The report also said that despite the price hikes, more homes were sold than in any year since 2005.
“The numbers of units built and sold and the prices at which they were sold are staggering, but not surprising,” said Chester County Commissioner Marianne Moskovitz. People and jobs keep moving to our county because it’s a special place to live and work. This means the private market continues to build, especially apartments in developed suburban growth centers such as Exton, West Chester and along the Route 202 corridor, to meet demand.
“The only drawback with this positive report is that we are still not producing enough housing for people on modest incomes. This issue – strategies for accessible and affordable housing – is a greater focus for us now.”
A total of 3,743 homes were built in 2021, and apartments made up 1,963 of this total. This figure represents a more than threefold increase in the number of apartments built in the previous year. New and existing home sales increased more than 17% compared to 2020 numbers.
The median home sale price continued to rise, reaching $420,000 in 2021. The median sales price in 2021 was the highest, adjusted for inflation, since the county began collecting housing data. Only 15% of homes sold in the county last year were deemed “affordable” for less than $250,000.
“While this report shows that demand for living in Chester County is driving both the apartment market and home sales, it also reflects the fact that our current housing stock does not offer a sufficient variety of options,” said Chester County Commissioner Josh Maxwell. “We must encourage opportunities for first-time homebuyers and dwellings near public transportation.”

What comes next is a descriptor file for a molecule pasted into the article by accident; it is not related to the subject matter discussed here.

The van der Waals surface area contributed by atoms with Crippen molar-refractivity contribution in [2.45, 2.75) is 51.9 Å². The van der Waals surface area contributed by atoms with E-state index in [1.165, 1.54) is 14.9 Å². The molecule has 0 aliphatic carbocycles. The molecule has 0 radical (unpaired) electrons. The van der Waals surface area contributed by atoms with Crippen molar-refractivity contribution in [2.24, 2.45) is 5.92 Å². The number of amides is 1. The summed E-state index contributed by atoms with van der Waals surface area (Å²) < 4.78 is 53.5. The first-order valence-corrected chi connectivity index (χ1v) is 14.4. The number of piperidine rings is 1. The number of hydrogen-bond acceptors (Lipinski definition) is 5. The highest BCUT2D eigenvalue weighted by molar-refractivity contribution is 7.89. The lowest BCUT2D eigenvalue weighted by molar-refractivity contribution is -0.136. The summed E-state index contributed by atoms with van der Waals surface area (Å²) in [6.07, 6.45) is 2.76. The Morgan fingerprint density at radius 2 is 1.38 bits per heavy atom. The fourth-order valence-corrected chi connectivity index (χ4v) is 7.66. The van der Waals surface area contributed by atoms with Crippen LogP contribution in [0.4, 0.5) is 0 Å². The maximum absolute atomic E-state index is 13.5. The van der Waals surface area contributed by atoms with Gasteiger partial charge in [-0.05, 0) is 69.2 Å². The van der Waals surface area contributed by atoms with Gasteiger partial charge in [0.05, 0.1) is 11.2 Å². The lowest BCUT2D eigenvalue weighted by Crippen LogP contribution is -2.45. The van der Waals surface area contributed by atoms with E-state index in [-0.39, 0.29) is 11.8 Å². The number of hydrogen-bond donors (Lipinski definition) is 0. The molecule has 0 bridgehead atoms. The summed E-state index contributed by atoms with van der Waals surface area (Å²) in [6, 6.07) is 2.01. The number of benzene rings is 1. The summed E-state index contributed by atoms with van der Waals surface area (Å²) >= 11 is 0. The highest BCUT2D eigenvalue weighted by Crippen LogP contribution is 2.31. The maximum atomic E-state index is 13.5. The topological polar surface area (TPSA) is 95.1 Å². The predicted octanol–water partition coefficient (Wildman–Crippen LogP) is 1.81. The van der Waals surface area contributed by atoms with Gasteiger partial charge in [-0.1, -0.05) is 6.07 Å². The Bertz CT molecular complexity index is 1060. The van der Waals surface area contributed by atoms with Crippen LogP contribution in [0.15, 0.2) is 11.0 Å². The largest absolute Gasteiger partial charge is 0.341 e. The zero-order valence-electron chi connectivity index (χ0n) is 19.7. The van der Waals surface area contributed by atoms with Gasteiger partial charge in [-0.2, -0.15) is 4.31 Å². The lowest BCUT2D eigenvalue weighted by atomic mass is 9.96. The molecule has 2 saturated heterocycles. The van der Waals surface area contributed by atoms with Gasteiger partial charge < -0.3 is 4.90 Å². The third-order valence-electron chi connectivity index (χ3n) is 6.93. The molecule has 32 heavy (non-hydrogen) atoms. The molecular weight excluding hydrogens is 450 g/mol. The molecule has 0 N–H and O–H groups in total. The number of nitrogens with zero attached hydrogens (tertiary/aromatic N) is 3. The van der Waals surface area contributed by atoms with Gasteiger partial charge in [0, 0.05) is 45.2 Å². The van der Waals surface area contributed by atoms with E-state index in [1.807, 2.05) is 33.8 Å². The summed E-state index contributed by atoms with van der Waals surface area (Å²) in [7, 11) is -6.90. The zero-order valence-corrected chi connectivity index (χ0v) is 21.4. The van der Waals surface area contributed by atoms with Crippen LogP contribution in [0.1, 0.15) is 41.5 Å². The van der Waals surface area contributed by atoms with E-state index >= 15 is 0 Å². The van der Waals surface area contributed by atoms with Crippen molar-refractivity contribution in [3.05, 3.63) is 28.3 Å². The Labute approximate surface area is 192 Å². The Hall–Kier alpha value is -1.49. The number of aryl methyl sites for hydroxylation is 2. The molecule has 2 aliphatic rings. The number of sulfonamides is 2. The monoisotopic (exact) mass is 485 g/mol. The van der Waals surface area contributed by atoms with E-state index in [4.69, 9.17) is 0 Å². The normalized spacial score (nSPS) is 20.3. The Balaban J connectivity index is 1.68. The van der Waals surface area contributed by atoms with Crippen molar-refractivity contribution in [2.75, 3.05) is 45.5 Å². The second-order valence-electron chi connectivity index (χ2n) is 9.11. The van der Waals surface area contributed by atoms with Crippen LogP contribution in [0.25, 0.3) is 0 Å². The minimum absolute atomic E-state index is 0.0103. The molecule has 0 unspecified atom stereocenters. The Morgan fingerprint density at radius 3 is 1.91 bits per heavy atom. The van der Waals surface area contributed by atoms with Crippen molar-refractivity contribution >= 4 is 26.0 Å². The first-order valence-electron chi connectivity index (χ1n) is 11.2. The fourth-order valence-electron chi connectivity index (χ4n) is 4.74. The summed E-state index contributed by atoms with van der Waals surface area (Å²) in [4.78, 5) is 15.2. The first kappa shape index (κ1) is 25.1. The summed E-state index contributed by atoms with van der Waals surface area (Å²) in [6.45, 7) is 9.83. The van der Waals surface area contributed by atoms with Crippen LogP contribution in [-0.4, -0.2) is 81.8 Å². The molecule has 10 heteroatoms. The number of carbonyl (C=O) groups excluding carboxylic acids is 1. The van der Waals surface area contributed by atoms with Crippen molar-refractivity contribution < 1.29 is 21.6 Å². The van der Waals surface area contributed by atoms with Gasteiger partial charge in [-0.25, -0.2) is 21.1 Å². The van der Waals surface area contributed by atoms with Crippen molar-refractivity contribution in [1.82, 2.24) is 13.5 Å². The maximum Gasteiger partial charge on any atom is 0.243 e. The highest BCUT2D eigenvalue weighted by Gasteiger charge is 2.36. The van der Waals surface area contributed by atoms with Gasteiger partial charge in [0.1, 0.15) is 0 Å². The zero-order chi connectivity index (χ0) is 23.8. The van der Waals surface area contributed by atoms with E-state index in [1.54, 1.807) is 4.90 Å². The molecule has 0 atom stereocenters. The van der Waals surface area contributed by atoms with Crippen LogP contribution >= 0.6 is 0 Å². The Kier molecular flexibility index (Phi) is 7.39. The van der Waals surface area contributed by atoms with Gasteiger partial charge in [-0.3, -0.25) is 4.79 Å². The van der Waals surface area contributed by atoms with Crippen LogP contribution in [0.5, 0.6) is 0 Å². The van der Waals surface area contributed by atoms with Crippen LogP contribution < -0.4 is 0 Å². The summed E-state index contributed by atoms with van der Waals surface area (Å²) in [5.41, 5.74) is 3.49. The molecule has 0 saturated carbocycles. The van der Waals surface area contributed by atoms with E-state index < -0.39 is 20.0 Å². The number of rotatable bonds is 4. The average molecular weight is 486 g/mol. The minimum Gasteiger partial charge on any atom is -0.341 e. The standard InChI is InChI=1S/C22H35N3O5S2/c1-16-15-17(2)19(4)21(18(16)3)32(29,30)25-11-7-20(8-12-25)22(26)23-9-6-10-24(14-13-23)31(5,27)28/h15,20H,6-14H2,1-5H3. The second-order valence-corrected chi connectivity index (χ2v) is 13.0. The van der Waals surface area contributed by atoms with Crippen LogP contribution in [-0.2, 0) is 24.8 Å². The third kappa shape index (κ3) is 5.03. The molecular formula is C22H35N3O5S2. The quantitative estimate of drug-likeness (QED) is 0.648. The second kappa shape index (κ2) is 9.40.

The median sales price for detached units jumped nearly 16% to $475,000 in 2021, while the median sales price for homes and twins also increased significantly, rising about 18% to $369,000.
“We know that the pandemic has changed a lot of people’s opinion of what style of home they want, and what they wanted is more space, especially when they have to work from or choose to work from home,” Chester County Commissioner Michelle Kishlin added. This helps explain the huge demand for traditional single family homes, and now we are seeing this huge rise in larger apartments with all amenities. Despite the higher values, we have areas in the county where families can still find a home at moderate prices.”
According to the report, low-cost home sales were largely in the Phoenixville, East Goshen, Coatesville and Downingtown/Exton areas. The highest priced sales occurred mostly in Tredyffrin, Easttown, and Willistown. The town of Tredyffrin achieved the largest set of home sale prices for the second year in a row.
Brian O’Leary, executive director of the Chester County Planning Commission, whose management compiles the annual housing report, expects this hot trend of construction and sales to continue into 2022.
“We may start to see activity slow down a bit in 2023, especially as the cost of construction increases,” he said. Developing more housing that can be obtained by low-income families remains a priority for the province. The Planning Committee is considering ideas with the express order of Commissioners Moskovitz, Maxwell and Kechlin that we significantly increase our supply in this category.”
Data for this report is provided by the Chester County Evaluation Office.
Find the full report at www.chescoplanning.org/Housing/HousingReport-21.cfm.